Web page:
YOU BETTER CATCH THIS BEFORE IT REALLY IS THE LAST SESSION
Mike Nussbaum is probably weary of hearing himself called the Grand Old Man of Chicagoland Theater and a local treasure, like Wrigley Field. But consider the record. Nussbaum has provided local audiences with superior performances for nearly 50 years. Those unfortunates who missed him over the previous decades can sample his brilliance as one-half of the cast of Freud’s Last Session, which opened at the Mercury in March with the original New York cast of Martin Rayner and Mark H. Dold. Once the production was established, a local cast replaced the originals, consisting of Nussbaum as Sigmund Freud and Coburn Goss as English author C. S. Lewis. The new duo doesn’t miss a beat, and indeed the show seems a little sharper and even more stimulating.
The Mark St. Germain play takes place on Sept. 3, 1939, in Freud’s study in London, shortly after the great psychoanalyst and author fled Nazi persecution in Vienna. World War II is about to break out and the dialogue between the two men is periodically interrupted by BBC radio broadcasts verbally charting the imminent start of the war after Germany’s invasion of Poland.
Freud is near the end of his life, dying in agonizing pain from oral cancer. He is 83 and world famous. Lewis is 41 and just starting his to make his mark in British intellectual and literary life. “The Screwtape Letters” and “The Chronicles of Narnia” are still ahead of him.
Lewis visits Freud at the great man’s invitation. Freud is a confirmed and outspoken atheist and Lewis is a committed Christian. The gulf between believer and unbeliever fires most of the dialogue during the 80-minute play. The two men, each articulate and passionate, go back and forth in debating original sin, free will, sex, whether or not God exists, the Devil, suffering and pain—the standard theological issues.
As I noted in my first review, the exchanges between Freud and Lewis grow heated, but the verbal combatants never lose their manners. The play reminds the audience how highly charged and emotional issues can be approached by opposing sides without descending into abusive insults and personal attacks. Naturally, neither side convinces the other of his point of view, but both give as good as they get. The script often injects humorous banter into the discourse, preventing the play from turning into an academic exercise of stiff religious position papers.
The Freud character tends to dominate the play because most of the humor resides with him as an endearing curmudgeon, and the skeptic is always more entertaining than the true believer. Plus we have to sympathize with his pain as cancer eats away at his jaw. Three weeks after the end of the play’s action, Freud ordered his doctor to give him a fatal injection of morphine.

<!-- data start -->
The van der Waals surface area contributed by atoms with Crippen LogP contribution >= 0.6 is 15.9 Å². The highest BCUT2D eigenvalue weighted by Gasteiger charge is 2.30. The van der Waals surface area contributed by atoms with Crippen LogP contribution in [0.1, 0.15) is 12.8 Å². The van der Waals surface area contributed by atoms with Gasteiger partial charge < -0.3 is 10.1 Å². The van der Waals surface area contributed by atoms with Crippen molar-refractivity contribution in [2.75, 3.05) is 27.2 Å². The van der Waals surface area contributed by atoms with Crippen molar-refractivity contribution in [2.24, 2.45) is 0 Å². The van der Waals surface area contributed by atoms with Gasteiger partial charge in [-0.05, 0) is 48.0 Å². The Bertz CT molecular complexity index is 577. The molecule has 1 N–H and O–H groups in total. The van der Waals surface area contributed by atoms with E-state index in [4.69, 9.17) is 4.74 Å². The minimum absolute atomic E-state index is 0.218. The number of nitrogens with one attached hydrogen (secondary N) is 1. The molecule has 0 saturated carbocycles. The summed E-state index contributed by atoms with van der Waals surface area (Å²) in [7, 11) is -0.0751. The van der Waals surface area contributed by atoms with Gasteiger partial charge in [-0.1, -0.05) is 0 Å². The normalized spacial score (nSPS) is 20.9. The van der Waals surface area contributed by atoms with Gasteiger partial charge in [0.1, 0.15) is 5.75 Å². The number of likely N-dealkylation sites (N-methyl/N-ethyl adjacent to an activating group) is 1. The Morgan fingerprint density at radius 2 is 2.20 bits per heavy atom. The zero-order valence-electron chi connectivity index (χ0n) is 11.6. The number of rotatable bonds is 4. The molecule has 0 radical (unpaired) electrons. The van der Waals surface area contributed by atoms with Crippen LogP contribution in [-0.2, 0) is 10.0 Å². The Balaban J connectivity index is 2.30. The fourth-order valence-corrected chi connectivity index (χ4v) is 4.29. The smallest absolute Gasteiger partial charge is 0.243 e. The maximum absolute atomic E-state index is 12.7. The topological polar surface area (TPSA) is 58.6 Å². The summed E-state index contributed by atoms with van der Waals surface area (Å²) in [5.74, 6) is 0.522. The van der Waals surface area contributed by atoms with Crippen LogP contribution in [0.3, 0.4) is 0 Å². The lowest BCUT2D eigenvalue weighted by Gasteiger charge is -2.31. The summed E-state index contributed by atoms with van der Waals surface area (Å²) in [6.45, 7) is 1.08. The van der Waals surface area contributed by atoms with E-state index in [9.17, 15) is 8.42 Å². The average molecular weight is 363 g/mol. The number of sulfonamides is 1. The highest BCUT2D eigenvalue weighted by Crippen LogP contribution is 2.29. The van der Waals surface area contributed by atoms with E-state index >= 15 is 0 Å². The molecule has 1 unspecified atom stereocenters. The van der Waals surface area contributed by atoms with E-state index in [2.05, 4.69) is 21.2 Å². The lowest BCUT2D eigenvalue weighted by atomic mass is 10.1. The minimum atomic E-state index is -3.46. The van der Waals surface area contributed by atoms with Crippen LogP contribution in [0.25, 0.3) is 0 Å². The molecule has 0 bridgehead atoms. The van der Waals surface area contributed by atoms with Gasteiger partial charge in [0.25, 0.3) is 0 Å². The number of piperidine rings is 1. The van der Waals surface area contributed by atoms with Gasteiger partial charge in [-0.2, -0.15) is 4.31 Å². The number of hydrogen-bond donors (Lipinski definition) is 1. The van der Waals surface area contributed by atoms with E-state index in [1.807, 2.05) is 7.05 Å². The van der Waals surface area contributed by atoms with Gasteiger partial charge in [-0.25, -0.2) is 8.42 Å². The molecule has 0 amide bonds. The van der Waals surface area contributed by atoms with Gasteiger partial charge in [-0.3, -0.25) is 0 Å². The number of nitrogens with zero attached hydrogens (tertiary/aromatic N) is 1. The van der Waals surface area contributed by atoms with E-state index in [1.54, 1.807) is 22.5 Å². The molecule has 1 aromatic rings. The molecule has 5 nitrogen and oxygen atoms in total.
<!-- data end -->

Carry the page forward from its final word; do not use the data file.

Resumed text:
Nussbaum nails every facet of Freud’s character—the man’s intellectual brilliance, his droll humor, the intensity of his atheism, his pessimism over mankind’s destructive nature, and his love of a good high stakes debate. Plus, he makes Freud’s physical pain palpable to the viewer. It’s a wonderfully well-rounded performance, not too doctrinaire and not too pixyish.
In a role bound to be overshadowed by the more theatrical Freud, Goss’ C. S. Lewis is much more than a foil for the psychoanalyst’s wit and brilliant mind. While deferring to the older and more eminent man, Goss’ Lewis yields nothing in the intensity of his religious belief. It’s a more even battle than I recall at the March opening, enriching the texture of the discussion. There is a warmth and sensitivity to the Goss performance that saves him from sounding like a priggish zealot.
Brian Prather’s book-lined study provides the perfect backdrop for the duel of wits and ideas. Mark Mariani designed the costumes, Clifton Taylor the lighting, and Beth Lake the sound. Tyler Marchant’s directing is unobtrusive, sustaining the necessary atmosphere of realism and allowing the language to crackle without directorial intrusion.
My view of Freud’s Last Session remains unchanged from the March opening. It’s an adult play in the best sense of that much abused term. The dialogue is absorbing, often eloquent, and best of all, accessible—regardless of the audience’s religious convictions and how wary they are of highbrow plays. It earns repeated viewings on its merits as literate and challenging theater, and it’s absolutely worth attending now for the superior acting by Nussbaum and Goss.
Freud’s Last Session
scheduled to end on November 11, 2012
for tickets, call 773 325 1700 or visit http://www.mercurytheaterchicago.com
for info on this and other Chicago Theater, visit http://www.TheatreinChicago.com